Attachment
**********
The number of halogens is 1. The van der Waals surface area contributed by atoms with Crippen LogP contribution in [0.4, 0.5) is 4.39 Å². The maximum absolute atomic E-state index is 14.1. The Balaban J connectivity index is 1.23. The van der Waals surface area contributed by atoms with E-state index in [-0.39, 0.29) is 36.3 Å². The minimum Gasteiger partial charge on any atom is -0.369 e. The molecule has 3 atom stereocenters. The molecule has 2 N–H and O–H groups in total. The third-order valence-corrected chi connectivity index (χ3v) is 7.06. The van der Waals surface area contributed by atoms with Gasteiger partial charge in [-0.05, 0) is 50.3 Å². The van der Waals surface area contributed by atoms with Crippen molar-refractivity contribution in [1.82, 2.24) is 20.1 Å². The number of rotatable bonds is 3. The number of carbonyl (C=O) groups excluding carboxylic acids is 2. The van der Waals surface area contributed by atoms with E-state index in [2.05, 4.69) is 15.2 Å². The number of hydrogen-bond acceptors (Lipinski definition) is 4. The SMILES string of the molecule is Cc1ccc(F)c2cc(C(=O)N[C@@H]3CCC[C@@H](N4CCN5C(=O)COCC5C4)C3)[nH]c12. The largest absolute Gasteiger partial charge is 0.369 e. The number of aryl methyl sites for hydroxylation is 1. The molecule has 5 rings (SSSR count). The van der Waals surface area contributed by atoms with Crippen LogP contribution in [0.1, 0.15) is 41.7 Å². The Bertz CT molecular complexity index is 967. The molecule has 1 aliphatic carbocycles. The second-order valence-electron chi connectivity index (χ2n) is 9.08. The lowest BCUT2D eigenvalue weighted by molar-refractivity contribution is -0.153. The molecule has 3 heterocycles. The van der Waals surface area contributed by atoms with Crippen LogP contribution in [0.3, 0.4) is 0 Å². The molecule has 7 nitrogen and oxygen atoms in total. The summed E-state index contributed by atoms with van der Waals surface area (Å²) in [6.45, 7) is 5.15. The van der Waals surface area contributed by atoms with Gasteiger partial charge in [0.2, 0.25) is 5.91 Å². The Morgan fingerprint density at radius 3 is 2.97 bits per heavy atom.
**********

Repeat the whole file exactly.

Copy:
The number of halogens is 1. The van der Waals surface area contributed by atoms with Crippen LogP contribution in [0.4, 0.5) is 4.39 Å². The maximum absolute atomic E-state index is 14.1. The Balaban J connectivity index is 1.23. The van der Waals surface area contributed by atoms with E-state index in [-0.39, 0.29) is 36.3 Å². The minimum Gasteiger partial charge on any atom is -0.369 e. The molecule has 3 atom stereocenters. The molecule has 2 N–H and O–H groups in total. The third-order valence-corrected chi connectivity index (χ3v) is 7.06. The van der Waals surface area contributed by atoms with Gasteiger partial charge in [-0.05, 0) is 50.3 Å². The van der Waals surface area contributed by atoms with Crippen molar-refractivity contribution in [1.82, 2.24) is 20.1 Å². The number of rotatable bonds is 3. The number of carbonyl (C=O) groups excluding carboxylic acids is 2. The van der Waals surface area contributed by atoms with E-state index in [2.05, 4.69) is 15.2 Å². The number of hydrogen-bond acceptors (Lipinski definition) is 4. The SMILES string of the molecule is Cc1ccc(F)c2cc(C(=O)N[C@@H]3CCC[C@@H](N4CCN5C(=O)COCC5C4)C3)[nH]c12. The largest absolute Gasteiger partial charge is 0.369 e. The number of aryl methyl sites for hydroxylation is 1. The molecule has 5 rings (SSSR count). The van der Waals surface area contributed by atoms with Crippen LogP contribution in [0.1, 0.15) is 41.7 Å². The Bertz CT molecular complexity index is 967. The molecule has 1 aliphatic carbocycles. The second-order valence-electron chi connectivity index (χ2n) is 9.08. The lowest BCUT2D eigenvalue weighted by molar-refractivity contribution is -0.153. The molecule has 3 heterocycles. The van der Waals surface area contributed by atoms with Crippen LogP contribution in [0.3, 0.4) is 0 Å². The molecule has 7 nitrogen and oxygen atoms in total. The summed E-state index contributed by atoms with van der Waals surface area (Å²) in [6.45, 7) is 5.15. The van der Waals surface area contributed by atoms with Gasteiger partial charge in [0.2, 0.25) is 5.91 Å². The Morgan fingerprint density at radius 3 is 2.97 bits per heavy atom.